The decisions would allow commercial logging in most restricted area of the Columbia River Gorge National Scenic Area, in violation of Scenic Area law and Gorge Management Plan.
Friends of the Columbia Gorge recently appealed decisions by the U.S. Forest Service and the Washington Department of Natural Resources (WDNR) that allow the logging of one-million board feet of timber (roughly equivalent to 250 logging trucks) within one of the most highly protected areas in the Columbia River Gorge National Scenic Area.
The Forest Service and WDNR decisions both approve a commercial logging project proposed by Synergy Resources LLC within a Gorge Special Management Area near Major Creek in Klickitat County. Friends appealed the Forest Service decision in federal court on February 12 and appealed the WDNR decision to the Washington Pollution Control Hearings Board on March 3.
Proposed logging project in Gorge's most protected area
In the Columbia River Gorge National Scenic Area, there are six basic land use designations which are administered more forcefully in the Special Management Areas due to the high incidence of scenic, cultural, recreation, and natural resources. Special Management Area Open Space is the most restrictive of all the Scenic Area’s land use designations and is vital to protecting key areas of the Gorge with sensitive resources. Commercial logging is prohibited on lands designated as Open Space.
Despite the highly-protected nature of the land, the proposed logging project would use an environmentally destructive practice, known as high-lead logging, which would drag logs using elevated cables along hillsides within sensitive, Gorge wildlife habitat.
Among key species impacted could be western gray squirrel habitat, currently listed as a Species of Greatest Conservation Need under the Washington State Wildlife Action Plan and a Priority Species under the Washington Department of Fish and Wildlife's Priority Habitat and Species Program. According to the Washington Department of Fish and Wildlife, "Priority Species require protective measures for their survival due to their population status, sensitivity to habitat alteration, and/or recreational, commercial, or tribal importance."
No scrutiny by agencies of commercial logging project
"If this logging project is allowed to go forward, a dangerous precedent would be set, nothing in the Gorge would be safe," said Friends Conservation Director Michael Lang. "Name any iconic place in the Gorge; if it has merchantable tree species, it could be logged under this interpretation of the National Scenic Area Act. Friends seeks to ensure sensitive areas in the Gorge are free from commercial logging as Congress intended," Lang stressed.
The decisions sidestep the issue of whether the activity is a commercial forest practice, which is prohibited in Special Management Area Open Space-designated lands. The suit also notes that the Forest Service did not require the completion of key wildlife species field surveys before approving the logging project. These actions violate Scenic Area law and, if not reversed, would undermine decades of safeguards developed to protect Scenic Area natural resources and allow destructive, commercial logging in one of the Gorge's most ecologically sensitive places.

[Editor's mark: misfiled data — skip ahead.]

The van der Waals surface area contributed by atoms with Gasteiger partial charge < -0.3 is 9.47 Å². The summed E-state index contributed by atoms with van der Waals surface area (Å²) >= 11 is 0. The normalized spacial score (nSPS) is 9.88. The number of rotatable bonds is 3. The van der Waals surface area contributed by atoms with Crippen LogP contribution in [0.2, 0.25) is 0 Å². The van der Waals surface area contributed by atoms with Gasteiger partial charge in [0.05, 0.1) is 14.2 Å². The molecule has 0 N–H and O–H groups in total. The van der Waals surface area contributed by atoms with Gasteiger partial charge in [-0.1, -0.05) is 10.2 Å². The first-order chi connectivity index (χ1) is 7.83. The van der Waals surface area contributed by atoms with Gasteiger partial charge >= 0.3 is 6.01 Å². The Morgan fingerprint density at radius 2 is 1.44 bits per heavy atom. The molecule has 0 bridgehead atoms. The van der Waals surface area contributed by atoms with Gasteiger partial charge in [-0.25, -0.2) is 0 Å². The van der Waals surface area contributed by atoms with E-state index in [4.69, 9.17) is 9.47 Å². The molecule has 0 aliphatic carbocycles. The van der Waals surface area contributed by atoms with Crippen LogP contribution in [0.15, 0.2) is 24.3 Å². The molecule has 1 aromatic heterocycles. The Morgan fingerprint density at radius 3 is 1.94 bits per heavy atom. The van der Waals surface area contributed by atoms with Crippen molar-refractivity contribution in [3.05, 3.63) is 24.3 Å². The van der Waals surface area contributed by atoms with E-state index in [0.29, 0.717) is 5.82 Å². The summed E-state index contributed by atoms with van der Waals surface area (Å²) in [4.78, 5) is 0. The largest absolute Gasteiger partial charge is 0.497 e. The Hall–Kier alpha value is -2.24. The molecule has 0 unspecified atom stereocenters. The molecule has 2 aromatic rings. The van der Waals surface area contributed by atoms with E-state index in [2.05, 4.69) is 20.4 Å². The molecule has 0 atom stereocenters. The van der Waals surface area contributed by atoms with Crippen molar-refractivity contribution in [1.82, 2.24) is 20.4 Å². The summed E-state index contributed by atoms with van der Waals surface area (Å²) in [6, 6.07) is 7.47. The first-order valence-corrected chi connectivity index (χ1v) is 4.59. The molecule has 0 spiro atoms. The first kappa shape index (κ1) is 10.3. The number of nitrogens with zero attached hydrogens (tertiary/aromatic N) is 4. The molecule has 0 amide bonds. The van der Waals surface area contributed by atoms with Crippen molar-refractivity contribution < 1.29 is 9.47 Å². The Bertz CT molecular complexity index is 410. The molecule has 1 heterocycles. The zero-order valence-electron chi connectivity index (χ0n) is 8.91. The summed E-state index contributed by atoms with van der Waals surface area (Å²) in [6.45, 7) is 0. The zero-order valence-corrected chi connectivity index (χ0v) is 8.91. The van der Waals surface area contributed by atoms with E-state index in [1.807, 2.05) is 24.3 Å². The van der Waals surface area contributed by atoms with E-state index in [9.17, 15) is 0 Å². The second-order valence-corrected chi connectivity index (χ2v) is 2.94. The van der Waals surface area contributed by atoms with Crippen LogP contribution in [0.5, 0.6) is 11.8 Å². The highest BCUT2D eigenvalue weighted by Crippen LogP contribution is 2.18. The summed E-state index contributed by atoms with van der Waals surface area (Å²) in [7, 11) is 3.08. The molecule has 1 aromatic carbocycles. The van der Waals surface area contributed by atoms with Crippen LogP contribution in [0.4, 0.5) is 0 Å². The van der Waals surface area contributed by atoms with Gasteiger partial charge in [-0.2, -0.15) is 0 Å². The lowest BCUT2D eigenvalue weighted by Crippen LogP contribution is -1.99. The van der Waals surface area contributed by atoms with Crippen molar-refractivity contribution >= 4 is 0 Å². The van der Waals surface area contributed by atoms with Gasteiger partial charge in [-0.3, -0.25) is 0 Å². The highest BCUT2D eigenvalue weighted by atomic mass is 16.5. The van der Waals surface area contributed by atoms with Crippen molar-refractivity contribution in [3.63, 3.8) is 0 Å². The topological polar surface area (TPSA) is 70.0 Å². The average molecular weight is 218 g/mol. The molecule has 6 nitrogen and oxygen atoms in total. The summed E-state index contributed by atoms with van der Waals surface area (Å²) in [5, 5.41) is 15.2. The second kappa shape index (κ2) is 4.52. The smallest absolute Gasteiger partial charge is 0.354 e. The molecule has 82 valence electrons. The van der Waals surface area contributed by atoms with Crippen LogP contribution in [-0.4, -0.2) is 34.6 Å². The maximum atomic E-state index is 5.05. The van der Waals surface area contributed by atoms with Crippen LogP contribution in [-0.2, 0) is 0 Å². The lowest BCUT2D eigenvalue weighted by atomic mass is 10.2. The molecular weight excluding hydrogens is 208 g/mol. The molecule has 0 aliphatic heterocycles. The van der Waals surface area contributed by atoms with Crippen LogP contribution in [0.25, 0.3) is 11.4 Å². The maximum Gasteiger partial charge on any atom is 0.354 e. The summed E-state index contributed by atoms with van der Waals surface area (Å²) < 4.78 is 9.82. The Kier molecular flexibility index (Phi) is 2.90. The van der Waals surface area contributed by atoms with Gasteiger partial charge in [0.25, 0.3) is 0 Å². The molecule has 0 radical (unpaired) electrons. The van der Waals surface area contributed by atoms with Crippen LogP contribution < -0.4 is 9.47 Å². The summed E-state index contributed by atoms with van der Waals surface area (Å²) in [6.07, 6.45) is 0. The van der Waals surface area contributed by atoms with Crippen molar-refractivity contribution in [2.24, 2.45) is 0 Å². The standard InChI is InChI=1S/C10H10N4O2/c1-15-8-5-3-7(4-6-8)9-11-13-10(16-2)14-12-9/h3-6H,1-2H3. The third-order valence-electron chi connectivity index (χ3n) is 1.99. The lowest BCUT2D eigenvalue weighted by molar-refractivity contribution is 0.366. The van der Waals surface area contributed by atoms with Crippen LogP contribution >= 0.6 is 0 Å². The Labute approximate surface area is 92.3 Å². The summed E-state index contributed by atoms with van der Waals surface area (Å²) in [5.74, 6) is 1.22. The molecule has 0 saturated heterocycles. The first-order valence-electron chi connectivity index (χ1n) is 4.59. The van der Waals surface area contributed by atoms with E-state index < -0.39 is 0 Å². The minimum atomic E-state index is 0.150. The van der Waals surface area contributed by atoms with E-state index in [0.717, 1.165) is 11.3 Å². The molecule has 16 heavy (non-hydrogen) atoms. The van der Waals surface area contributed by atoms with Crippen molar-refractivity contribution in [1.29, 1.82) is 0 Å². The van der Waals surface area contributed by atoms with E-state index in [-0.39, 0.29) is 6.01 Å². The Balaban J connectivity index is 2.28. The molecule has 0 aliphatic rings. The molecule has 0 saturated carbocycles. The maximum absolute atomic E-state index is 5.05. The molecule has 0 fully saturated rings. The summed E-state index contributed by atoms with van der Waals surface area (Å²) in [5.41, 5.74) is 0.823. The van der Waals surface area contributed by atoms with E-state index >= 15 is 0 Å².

"The Gorge Management Plan is clear: on lands designated Special Management Area Open Space, commercial logging is expressly prohibited," Friends Senior Staff Attorney Nathan Baker stated. "Despite that prohibition, the Forest Service and Washington Department of Natural Resources never bothered to scrutinize this project to determine whether it is, in fact, a commercial logging project,” Baker added. “Private logging companies should not be given free passes by government agencies to commercially log the Gorge’s most sensitive locations, like what happened here.”
General background information
The Columbia River Gorge is a place of unparalleled natural beauty with diverse wildlife, endangered salmon runs, five major ecosystems, 800 species of flowering plants, and rich cultural traditions. The National Scenic Area Act—the federal law that protects the bistate region—charged the U.S. Forest Service to protect and enhance federal lands and created the Columbia River Gorge Commission to protect and enhance the nonfederal lands in the 292,000 acres within the Scenic Area. In addition, the Washington Department of Natural Resources is required by its own rules to comply with the Gorge Management Plan.
The Columbia River Gorge National Scenic Area Management Plan requires these agencies to satisfy a number of procedural and substantive requirements during the process of determining whether a project is consistent with the National Scenic Area Act. One of these requirements includes field surveys for certain wildlife species within the project area, and identifying or verifying the sensitive wildlife areas and sites as well as delineating mandated buffers.
In its review document for the project, the Forest Service acknowledges the project area is within potential habitat for western gray squirrels and northern spotted owls and also admits the Management Plan requires a wildlife field survey once potentially sensitive wildlife are identified, yet effectively waives or ignores the guideline. The Washington Department of Natural Resources similarly approved the logging apparently without first requiring that all field surveys be completed.